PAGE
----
States, superintendents nervous about Common Core pass rates
A new study highlights an interesting trend happening in states across the country: backtracking on Common Core State Standards (CCSS). States say issues with development, as well as worries about students’ pass rates, are making implementing Common Core tests difficult.
The report “Year 3 of Implementing the Common Core State Standards: States Prepare for the Common Core Assessments,” is based on a survey of state deputy superintendents in 40 of the 46 states that have adopted the CCSS in math or English/language arts or both subjects, and was conducted by the Center on Education Policy (CEP).
Though CEP Executive Director Maria Ferguson explained that “most of the states we surveyed have positive feelings about the new and unique features of the consortia-developed assessments,” about a quarter of the states surveyed are not currently changing their tests to better align them with the new Common Core Standards.
CCSS assessments have been developed by two major consortia—the Partnership for Assessment of Readiness for College and Careers (PARCC) and the Smarter Balanced Assessment Consortium—and, so far, superintendents in 30 states say these tests will “do a better job of measuring higher-order analytical and performance skills than their current state tests.”
However, 17 survey states are considering using other Common Core-aligned assessments in addition to, or instead of, PARCC or Smarter Balanced tests, including three states that do not belong to either consortia and 14 that were members of one or both consortia at the time of the survey.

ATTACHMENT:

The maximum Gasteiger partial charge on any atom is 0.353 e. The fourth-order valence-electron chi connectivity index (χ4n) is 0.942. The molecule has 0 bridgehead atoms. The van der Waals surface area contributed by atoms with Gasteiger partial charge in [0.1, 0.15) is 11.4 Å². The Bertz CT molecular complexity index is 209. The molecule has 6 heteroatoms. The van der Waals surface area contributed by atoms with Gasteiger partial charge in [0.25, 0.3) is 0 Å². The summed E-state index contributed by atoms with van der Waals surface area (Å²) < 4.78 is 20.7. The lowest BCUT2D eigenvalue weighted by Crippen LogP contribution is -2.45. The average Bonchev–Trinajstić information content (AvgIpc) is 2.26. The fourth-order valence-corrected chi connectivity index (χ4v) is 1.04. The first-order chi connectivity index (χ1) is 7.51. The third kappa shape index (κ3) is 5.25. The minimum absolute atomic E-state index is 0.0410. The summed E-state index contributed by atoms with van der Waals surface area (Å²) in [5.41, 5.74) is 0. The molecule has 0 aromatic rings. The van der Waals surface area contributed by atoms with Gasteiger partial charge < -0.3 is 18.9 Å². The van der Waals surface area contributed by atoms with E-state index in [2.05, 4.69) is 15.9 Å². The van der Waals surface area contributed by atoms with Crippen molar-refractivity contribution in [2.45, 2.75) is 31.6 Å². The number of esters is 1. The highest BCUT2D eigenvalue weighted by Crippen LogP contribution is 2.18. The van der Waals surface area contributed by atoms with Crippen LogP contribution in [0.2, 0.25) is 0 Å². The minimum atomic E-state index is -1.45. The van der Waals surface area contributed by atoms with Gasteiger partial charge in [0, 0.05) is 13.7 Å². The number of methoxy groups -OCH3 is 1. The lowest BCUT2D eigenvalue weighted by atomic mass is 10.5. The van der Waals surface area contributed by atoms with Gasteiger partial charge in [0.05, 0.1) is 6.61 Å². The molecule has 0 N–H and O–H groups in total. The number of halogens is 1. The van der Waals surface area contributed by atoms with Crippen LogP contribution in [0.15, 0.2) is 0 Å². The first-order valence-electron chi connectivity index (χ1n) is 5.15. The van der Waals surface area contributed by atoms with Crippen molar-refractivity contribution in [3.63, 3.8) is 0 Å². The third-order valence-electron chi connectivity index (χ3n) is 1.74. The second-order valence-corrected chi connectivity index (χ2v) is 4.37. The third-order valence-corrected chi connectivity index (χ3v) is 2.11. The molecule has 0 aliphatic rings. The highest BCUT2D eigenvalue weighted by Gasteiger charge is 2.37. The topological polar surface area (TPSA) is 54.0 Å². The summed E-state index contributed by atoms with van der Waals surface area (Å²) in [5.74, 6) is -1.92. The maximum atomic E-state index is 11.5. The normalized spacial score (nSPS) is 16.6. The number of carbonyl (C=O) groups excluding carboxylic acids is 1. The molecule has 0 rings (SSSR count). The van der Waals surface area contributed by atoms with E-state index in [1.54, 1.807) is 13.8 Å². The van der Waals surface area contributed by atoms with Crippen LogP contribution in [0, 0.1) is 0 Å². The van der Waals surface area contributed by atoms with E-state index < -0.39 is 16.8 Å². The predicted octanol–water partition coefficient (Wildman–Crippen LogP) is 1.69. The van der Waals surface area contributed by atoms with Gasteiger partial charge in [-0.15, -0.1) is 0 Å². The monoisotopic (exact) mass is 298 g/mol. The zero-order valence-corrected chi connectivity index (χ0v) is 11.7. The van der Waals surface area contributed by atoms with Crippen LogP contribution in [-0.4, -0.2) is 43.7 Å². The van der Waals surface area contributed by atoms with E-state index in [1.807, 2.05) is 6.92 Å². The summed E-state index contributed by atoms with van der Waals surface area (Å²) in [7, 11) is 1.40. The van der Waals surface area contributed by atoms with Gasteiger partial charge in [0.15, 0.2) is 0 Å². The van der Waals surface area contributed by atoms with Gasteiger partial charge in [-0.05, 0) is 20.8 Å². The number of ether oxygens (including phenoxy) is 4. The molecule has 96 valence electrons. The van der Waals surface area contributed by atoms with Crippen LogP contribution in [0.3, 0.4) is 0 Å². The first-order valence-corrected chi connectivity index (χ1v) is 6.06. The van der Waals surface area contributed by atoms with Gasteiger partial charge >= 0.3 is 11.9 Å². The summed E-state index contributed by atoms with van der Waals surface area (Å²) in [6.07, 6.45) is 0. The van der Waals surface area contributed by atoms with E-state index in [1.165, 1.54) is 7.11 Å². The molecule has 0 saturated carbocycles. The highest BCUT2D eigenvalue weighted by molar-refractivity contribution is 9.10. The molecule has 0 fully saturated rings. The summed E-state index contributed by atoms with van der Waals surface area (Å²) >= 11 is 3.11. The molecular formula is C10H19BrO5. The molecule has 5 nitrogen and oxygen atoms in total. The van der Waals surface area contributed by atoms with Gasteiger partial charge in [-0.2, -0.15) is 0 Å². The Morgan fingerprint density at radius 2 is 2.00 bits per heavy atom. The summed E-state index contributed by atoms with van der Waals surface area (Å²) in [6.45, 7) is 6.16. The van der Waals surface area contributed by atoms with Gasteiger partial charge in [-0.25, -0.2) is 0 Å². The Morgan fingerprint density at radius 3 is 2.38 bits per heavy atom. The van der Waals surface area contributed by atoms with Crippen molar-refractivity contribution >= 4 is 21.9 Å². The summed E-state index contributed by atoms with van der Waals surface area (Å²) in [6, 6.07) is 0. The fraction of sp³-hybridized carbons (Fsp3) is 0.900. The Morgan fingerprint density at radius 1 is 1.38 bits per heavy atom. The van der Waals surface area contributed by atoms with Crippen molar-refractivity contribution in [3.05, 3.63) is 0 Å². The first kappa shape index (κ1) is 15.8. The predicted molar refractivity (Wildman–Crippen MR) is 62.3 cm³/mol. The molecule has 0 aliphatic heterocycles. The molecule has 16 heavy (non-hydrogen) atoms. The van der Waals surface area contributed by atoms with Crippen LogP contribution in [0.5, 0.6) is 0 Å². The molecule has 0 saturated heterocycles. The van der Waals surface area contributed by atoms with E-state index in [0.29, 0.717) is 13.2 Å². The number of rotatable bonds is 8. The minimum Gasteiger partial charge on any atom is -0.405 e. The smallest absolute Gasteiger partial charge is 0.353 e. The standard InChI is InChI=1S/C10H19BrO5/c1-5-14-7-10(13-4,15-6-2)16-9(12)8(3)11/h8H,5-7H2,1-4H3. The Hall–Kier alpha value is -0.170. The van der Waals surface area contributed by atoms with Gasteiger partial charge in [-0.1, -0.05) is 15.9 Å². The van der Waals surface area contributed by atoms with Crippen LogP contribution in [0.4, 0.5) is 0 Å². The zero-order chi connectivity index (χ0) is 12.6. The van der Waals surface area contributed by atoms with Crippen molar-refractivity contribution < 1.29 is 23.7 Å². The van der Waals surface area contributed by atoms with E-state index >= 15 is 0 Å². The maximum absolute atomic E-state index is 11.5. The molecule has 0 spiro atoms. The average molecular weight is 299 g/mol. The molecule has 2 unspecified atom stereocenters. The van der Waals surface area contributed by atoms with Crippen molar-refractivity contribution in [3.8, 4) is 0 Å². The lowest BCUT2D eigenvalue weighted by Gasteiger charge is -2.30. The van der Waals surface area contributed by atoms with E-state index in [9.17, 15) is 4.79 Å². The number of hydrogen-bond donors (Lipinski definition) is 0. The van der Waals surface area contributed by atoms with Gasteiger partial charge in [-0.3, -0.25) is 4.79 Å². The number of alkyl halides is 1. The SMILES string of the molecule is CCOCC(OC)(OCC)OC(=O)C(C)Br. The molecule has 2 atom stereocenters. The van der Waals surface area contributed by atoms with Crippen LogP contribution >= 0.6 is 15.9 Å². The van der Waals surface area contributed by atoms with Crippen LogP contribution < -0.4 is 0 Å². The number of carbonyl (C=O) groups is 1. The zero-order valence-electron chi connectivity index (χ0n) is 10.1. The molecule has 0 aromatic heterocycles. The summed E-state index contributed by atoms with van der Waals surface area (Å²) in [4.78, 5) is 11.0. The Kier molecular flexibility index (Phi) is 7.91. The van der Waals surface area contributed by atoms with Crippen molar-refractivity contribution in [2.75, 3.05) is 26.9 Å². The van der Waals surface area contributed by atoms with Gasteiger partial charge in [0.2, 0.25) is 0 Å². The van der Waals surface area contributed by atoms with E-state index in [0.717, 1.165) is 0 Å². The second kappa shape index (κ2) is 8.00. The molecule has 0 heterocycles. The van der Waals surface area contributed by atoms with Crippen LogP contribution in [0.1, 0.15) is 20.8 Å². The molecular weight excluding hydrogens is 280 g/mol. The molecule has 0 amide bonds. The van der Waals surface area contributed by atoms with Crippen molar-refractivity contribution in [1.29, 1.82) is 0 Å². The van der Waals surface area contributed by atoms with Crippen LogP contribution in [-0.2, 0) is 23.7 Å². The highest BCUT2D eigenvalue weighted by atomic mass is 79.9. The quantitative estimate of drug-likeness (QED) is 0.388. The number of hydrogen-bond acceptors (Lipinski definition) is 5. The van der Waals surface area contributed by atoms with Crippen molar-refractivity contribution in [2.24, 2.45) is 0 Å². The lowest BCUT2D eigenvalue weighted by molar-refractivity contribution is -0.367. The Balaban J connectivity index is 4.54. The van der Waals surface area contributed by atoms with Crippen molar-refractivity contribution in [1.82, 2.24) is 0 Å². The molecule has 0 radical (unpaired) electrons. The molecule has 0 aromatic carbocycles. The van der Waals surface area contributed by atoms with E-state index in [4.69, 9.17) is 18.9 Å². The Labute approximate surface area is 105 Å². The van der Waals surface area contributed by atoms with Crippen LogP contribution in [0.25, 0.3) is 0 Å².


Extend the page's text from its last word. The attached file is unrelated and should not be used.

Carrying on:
(Next page: States say pass rates causing worry)
“Anticipating that student passing rates may decline on tests aligned to the Common Core, which are widely perceived as more rigorous than most current state standards, 19 survey states have begun working with districts and schools to provide both extra assistance for students who need help passing the tests and remediation for those student who fail the exams on the first try,” notes the report. “Also, 20 states report that they are starting to prepare teachers to interpret the results from consortia-developed assessments.”
“Many states are taking steps even before the CCSS tests are administered to prepare the public, parents, and students for fewer students passing the exams,” said Diane Stark Rentner, CEP’s deputy director and author of the report. “Clearly states are concerned about what lower pass rates may means for public support for the standards in the long run.”
The report also notes that many of the responding states say they face challenges with Common Core tests, including challenges in development, adoption, and implementation of news or revised tests; providing the technology and related support needed to administer the online consortia-developed assessments; and ensuring the state education agency has sufficient staffing, expertise, and funding to implement a CCSS-aligned testing system.
For more information on states and the backlash against Common Core, read “4 reasons why the Common Core Standards are losing popularity.”
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